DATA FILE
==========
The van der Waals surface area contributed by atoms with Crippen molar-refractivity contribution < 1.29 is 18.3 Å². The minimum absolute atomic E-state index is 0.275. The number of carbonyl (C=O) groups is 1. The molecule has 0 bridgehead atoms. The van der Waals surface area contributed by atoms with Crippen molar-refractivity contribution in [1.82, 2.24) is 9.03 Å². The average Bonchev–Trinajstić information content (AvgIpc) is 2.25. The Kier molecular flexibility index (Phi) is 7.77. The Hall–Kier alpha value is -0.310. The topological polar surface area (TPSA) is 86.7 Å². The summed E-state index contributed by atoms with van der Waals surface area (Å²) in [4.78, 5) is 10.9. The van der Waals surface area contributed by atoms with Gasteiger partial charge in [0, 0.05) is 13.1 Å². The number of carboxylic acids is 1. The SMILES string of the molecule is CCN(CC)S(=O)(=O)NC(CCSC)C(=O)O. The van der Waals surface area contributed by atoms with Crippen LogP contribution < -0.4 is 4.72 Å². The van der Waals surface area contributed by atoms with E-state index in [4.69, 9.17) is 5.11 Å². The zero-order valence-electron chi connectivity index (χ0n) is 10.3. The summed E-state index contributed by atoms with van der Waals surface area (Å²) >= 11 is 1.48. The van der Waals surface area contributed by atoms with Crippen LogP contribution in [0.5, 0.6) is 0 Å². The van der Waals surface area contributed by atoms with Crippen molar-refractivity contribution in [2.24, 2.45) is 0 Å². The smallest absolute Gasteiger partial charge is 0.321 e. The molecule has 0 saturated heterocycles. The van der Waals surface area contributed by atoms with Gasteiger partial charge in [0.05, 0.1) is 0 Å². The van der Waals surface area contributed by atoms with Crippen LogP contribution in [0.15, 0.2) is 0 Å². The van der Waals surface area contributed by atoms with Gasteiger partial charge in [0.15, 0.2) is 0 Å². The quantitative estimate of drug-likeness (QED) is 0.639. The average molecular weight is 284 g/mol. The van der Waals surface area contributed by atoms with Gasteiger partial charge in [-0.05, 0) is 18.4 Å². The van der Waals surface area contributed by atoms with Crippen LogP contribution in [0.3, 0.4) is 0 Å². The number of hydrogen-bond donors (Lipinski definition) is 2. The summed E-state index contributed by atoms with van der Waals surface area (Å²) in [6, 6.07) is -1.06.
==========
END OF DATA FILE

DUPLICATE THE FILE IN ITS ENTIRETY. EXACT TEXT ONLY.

The van der Waals surface area contributed by atoms with Crippen molar-refractivity contribution < 1.29 is 18.3 Å². The minimum absolute atomic E-state index is 0.275. The number of carbonyl (C=O) groups is 1. The molecule has 0 bridgehead atoms. The van der Waals surface area contributed by atoms with Crippen molar-refractivity contribution in [1.82, 2.24) is 9.03 Å². The average Bonchev–Trinajstić information content (AvgIpc) is 2.25. The Kier molecular flexibility index (Phi) is 7.77. The Hall–Kier alpha value is -0.310. The topological polar surface area (TPSA) is 86.7 Å². The summed E-state index contributed by atoms with van der Waals surface area (Å²) in [4.78, 5) is 10.9. The van der Waals surface area contributed by atoms with Gasteiger partial charge in [0, 0.05) is 13.1 Å². The number of carboxylic acids is 1. The SMILES string of the molecule is CCN(CC)S(=O)(=O)NC(CCSC)C(=O)O. The van der Waals surface area contributed by atoms with Crippen LogP contribution < -0.4 is 4.72 Å². The van der Waals surface area contributed by atoms with E-state index in [4.69, 9.17) is 5.11 Å². The zero-order valence-electron chi connectivity index (χ0n) is 10.3. The summed E-state index contributed by atoms with van der Waals surface area (Å²) >= 11 is 1.48. The van der Waals surface area contributed by atoms with Crippen LogP contribution in [0.5, 0.6) is 0 Å². The van der Waals surface area contributed by atoms with Crippen molar-refractivity contribution in [2.24, 2.45) is 0 Å². The smallest absolute Gasteiger partial charge is 0.321 e. The molecule has 0 saturated heterocycles. The van der Waals surface area contributed by atoms with Gasteiger partial charge in [0.05, 0.1) is 0 Å². The van der Waals surface area contributed by atoms with Crippen LogP contribution in [0.15, 0.2) is 0 Å². The van der Waals surface area contributed by atoms with Gasteiger partial charge in [0.15, 0.2) is 0 Å². The quantitative estimate of drug-likeness (QED) is 0.639. The average molecular weight is 284 g/mol. The van der Waals surface area contributed by atoms with Gasteiger partial charge in [-0.05, 0) is 18.4 Å². The van der Waals surface area contributed by atoms with Crippen LogP contribution in [0.3, 0.4) is 0 Å². The number of hydrogen-bond donors (Lipinski definition) is 2. The summed E-state index contributed by atoms with van der Waals surface area (Å²) in [6, 6.07) is -1.06.